Four Universities Face Law Degree Closures Due To Malpractice
No matter how much one stays loyal to the oath and practices their profession legally, we cannot deny that the world of Law is sometimes flawed. Ranging from the fraternities you join in order to gain connections, you also need to handle controversial cases which may test your principles and stances in life. There is no doubt that the road to becoming a full-fledged lawyer is rocky and sturdy, often of the brink of malpractices. For the African students aspiring to become lawyers, these issues may have to be faced even earlier, as the Education ministry is not willing to renew the accreditation licenses for four African universities.
The Education of Ministry and Council on Higher Education Threatens to Cancel the Accreditation License.
Four prestigious African universities may lose their law degree after the Council of Higher Education ministry found serious lapses and “weakness” in their LLB programmes. Although they are quick to reassure the students currently enrolled and registered for LLB that they’ll be able to retain their education until they graduated.
However, if the North-West University, Unisa, the University of the Free State and Walter Sisulu University still fail to rectify their issues within the two-year period, then they will have to eventually close their law programs. This warning was issued after the chief executive of Commission for University Education (CUE) David Some released an official statement regarding the issue.
“The institutions stand accused of academic malpractices. We did our audit and submitted the reports and it is upon the CS to decide. We have made our case,” Prof. Some told the Nation.
The CUE Audit Report Breakdown
The said audit report was released last weekend and they discovered specific lapses committed by these universities. Some of them were the awarding of degrees to students without undergoing the proper laid-down procedures, enrolling students who weren’t qualified or passed the law aptitude test, and offering courses to the students not approved by the said commission. These lapses committed make these four universities (stated above) candidates for the eventual shutdown. The council has withheld their application of interim authority for renewal of license.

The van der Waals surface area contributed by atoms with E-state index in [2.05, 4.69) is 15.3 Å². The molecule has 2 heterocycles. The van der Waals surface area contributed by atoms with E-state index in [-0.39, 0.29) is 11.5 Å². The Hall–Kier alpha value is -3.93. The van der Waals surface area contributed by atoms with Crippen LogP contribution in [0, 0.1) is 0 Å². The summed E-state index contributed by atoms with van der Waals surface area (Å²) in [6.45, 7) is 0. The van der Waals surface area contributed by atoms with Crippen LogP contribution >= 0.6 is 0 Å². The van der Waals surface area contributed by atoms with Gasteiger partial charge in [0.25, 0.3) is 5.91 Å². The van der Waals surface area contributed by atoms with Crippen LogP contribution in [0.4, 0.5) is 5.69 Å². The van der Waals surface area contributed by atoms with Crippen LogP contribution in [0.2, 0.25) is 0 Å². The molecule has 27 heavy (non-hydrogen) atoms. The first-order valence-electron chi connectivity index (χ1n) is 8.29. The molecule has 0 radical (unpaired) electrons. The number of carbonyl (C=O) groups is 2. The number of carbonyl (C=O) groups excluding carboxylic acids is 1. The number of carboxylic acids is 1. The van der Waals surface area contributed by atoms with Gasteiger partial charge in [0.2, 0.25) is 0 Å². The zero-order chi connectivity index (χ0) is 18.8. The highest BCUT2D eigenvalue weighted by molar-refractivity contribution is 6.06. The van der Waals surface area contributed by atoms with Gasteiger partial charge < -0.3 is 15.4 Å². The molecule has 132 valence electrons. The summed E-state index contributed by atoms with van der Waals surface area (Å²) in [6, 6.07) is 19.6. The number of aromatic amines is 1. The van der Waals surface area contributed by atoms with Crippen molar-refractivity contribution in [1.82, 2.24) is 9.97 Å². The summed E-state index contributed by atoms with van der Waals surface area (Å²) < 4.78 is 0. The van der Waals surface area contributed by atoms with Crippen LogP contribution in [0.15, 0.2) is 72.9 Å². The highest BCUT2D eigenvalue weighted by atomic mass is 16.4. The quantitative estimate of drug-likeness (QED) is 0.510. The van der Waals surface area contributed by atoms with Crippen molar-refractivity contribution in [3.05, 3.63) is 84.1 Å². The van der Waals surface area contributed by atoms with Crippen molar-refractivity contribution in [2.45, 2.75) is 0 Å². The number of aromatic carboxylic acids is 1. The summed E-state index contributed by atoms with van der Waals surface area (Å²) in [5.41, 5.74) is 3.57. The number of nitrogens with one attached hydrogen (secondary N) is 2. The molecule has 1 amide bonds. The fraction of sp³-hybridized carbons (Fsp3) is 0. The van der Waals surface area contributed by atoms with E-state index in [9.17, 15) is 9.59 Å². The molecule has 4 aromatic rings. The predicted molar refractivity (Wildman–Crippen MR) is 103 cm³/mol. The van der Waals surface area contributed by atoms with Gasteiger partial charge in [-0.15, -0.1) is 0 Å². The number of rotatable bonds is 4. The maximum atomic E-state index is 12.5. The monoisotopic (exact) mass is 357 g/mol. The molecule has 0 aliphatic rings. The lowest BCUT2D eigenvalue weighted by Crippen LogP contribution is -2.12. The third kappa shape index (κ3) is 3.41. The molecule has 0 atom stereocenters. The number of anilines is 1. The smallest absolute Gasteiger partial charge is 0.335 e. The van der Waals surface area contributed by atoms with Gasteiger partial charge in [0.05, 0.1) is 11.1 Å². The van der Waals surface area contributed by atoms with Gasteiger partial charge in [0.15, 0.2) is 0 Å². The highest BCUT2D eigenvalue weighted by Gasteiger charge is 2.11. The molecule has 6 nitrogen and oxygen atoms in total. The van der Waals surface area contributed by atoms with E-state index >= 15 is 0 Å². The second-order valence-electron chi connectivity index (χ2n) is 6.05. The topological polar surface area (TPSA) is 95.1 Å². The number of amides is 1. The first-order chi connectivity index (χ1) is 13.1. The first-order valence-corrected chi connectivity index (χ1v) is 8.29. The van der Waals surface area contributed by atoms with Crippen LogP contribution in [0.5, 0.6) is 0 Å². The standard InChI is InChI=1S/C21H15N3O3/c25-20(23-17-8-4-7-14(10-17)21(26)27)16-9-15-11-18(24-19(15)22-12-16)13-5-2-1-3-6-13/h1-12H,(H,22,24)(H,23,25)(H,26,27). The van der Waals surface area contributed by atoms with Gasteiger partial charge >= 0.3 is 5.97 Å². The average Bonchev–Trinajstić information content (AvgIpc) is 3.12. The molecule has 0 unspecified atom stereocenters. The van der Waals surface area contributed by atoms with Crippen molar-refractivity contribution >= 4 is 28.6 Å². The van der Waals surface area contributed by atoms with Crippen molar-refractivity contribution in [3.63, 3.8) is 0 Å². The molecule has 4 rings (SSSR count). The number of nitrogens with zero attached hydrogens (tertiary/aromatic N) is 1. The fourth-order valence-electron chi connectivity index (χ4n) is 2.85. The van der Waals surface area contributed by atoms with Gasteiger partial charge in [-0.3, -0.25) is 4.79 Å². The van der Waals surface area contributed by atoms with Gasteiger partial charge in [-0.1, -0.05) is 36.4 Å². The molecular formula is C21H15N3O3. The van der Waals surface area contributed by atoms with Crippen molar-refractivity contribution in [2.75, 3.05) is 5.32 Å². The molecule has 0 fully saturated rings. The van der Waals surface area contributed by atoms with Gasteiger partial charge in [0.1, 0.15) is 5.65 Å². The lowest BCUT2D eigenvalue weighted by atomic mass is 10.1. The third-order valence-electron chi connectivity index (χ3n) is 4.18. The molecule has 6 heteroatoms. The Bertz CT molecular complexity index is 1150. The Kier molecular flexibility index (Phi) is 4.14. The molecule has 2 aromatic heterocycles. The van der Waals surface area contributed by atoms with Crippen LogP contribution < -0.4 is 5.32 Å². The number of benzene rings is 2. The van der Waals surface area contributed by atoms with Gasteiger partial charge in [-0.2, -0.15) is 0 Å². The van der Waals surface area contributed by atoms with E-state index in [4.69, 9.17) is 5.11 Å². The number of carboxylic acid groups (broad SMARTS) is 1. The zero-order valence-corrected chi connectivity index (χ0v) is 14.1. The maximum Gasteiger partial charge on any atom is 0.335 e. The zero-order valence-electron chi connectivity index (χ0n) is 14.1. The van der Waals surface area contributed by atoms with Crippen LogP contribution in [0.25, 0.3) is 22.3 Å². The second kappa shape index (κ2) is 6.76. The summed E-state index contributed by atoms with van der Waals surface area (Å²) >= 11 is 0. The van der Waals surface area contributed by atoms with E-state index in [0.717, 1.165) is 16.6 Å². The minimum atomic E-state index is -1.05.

Before the warning was issued, the council had already shut down universities from Inoorero, Obama, Kenco and Landmark due to malpractices too.
The audit also revealed that some students enrolled for degree courses got a D+ grade in Kenya, however, they were able to take and pass the Certificate of Secondary Education examination, with others graduating from the course even without getting their superior’s approval first. This is a serious violation since the passing grade in Kenya is C+. Aside from that, these universities also committed abuses of their accelerated programs. There were cases reported where it only took nine months up to 1 year for the students to complete their bachelor’s degree.
Publishing Academic Research Papers
The Ministry of Education takes publishing of research papers very seriously since these research developments can contribute not only to enhancing the educational system of the country but also to the nation’s growth and progress. If more people are educated and gained a strong foundation of learning, they will become the nation’s asset to strengthen their workforce and increase their economy. That’s why as much as possible, the education council is heavily invested in equipping the libraries and research facilities of each university.
However, the audit revealed that around 70 and more universities are not utilizing their resources. The report revealed that they’re only investing around 10% of their resources to equip their libraries. It also shows how the research development is almost non-existent in these universities.
“Out of the 66 universities that provided information on research fund allocation, only 19 complied with the law,” the report said.
The Council on Higher education was alarmed with this discovery since they require the universities to use at least 2% of their operational expenditure to invest in research development. The doctoral program also requires the students to publish at least two academic reports before graduating, and they’ll be having a difficulty completing their research paper if they don’t have enough resources.
After the audit, CUE chairman Chacha Nyaigotti-Chacha formulated a team who’ll be regulating the standards and make amendments to the Universities Act. The team would also monitor the implementation of the ongoing audit report. The team will comprise of chancellors, vice-chancellors and university council chairpersons.
“Stakeholders will work on the regulations within six months,” he said.
Furthermore, he required the universities to provide a roadmap and formulate corrective measures to fix their lapses within 30 days. Failure to comply would result in not renewing their license and we’d have a massive issue on our hands.
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